Another letter to Weekly Worker

Well, the debate in the CPGB's Weekly Worker continues. Here is my follow up letter, covering the basics. If anyone is interested in the subject, my article critiquing the SWP's analysis of the rise of Stalinism should be consulted:

How the Revolution was Lost?

This is being printed (over three issues) in Black Flag just now.

Anyway, here is the letter.

Dear Weekly Worker

I think it is significant that Andrew Northall confuses the anarchist critique of Leninist with that of “the bourgeoisie.” It shows that ignorance is no handicap for the dedicated ideologue. As for “pathological”, our critique is based on evidence which Northall simply ignores in favour of platitudes about “new forms of democracy” – the very soviets which the Bolsheviks gerrymandered and disbanded when they lost popular support!

Ironically, if Northall were better aware of anarchism, he would know that “workers’ councils . . . sovereign general assemblies and committees of delegates elected and accountable at any time” had all been raised by Bakunin in the 1860s. Our critique of Leninism is precisely that in 1917 it was the party, not the working class, which “establish[ed] its own rule, its own power”!

Dan Read claims that he has “stressed the need to trace the degeneration of the revolution in the actual material and social environment present at the time.” In reality, he has not as the Bolshevik onslaught on soviet democracy began before the start of civil war in May, 1918. In terms of the “social environment,” Russia experienced the same economic dislocations which every revolution has faced and, as such, anarchism’s predictions were proved correct. If Leninism cannot handle the inevitable then it is best avoided.

He dismisses Alan Johnstone’s summary, well supported by numerous experts, as “not a fully worked out argument. It is an accusation.” Obviously, Alan is limited to a letter, but the reference is provided. Read asks: “Which is more believable? That soviet democracy based on the industrial working class began to break down due to the disintegration of that class, or that nasty old Lenin was looking for an excuse to infringe on said democracy just because he thought it was a good idea? The answer should be obvious.” It is, if you are aware of the facts.

To quote an expert: “As discontent amongst workers became more and more difficult to ignore, Lenin . . . began to argue that the consciousness of the working class had deteriorated . . . workers had become ‘declassed.’” In fact, Lenin first formulated it “to justify a political clamp-down” in response to rising working class protest rather than its lack. (Jonathan Aves, Workers Against Lenin, p. 90, p. 18). Another notes that while the “working class had decreased in size and changed in composition” in Moscow “the protest movement from late 1920 made clear that it was not a negligible force and that in an inchoate way it retained a vision of socialism which was not identified entirely with Bolshevik power . . . Lenin's arguments on the declassing of the proletariat was more a way of avoiding this unpleasant truth than a real reflection of what remained . . . a substantial physical and ideological force.” (Richard Sakwa, Soviet Communists in Power, p. 261)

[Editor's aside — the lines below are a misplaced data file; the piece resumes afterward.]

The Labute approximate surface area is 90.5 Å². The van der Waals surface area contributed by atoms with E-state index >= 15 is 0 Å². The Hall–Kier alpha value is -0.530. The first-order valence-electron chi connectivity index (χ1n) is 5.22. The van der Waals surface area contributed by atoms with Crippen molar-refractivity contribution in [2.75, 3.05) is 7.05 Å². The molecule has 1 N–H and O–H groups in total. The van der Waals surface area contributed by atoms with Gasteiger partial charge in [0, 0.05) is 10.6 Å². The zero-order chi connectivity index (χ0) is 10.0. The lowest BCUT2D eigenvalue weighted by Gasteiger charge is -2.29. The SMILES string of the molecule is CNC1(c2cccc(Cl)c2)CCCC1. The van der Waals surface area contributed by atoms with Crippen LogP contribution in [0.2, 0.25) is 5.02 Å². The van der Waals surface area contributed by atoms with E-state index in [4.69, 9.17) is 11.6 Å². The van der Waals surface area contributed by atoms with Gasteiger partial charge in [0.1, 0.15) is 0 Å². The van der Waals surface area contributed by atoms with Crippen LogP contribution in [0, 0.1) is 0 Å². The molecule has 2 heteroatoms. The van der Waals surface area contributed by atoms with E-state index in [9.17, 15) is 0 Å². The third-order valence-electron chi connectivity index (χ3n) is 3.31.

As in 1918, the Bolsheviks responded to working class protest by state violence – although they had no need to disband soviets these had long been gerrymandered and marginalised. A “haemorrhaging” class does not need martial law to keep it in line.

Read states that “just as the head cannot live without the rest of the body, the upper tiers . . . could not live without the class.” Which reminds me of Serge’s comments that the masses “will be warped by the old regime, relatively uncultivated, often aware, torn by feelings and instincts inherited from the past.” And so “revolutionaries will have to take on the dictatorship without delay” while the masses are “sympathising instinctively with the party and carrying out the menial tasks required by the revolution.” The party leaders think, the masses obey…with the Cheka at hand if they go on strike or vote the wrong way.

The notion that the (libertarian) socialist critique is that “the Bolsheviks were very bad people and did very bad things” says it all. Rather than look at the evidence we present, it is dismissed. I would say that “what should be a given for any Marxist” is to see whether the working class was capable of talking collective action under Bolshevik rule and when Bolshevik authoritarianism actually began. However, this is being rejected out of hand – probably for the good reason that the answers are inconvenient for Leninism.

Iain McKay


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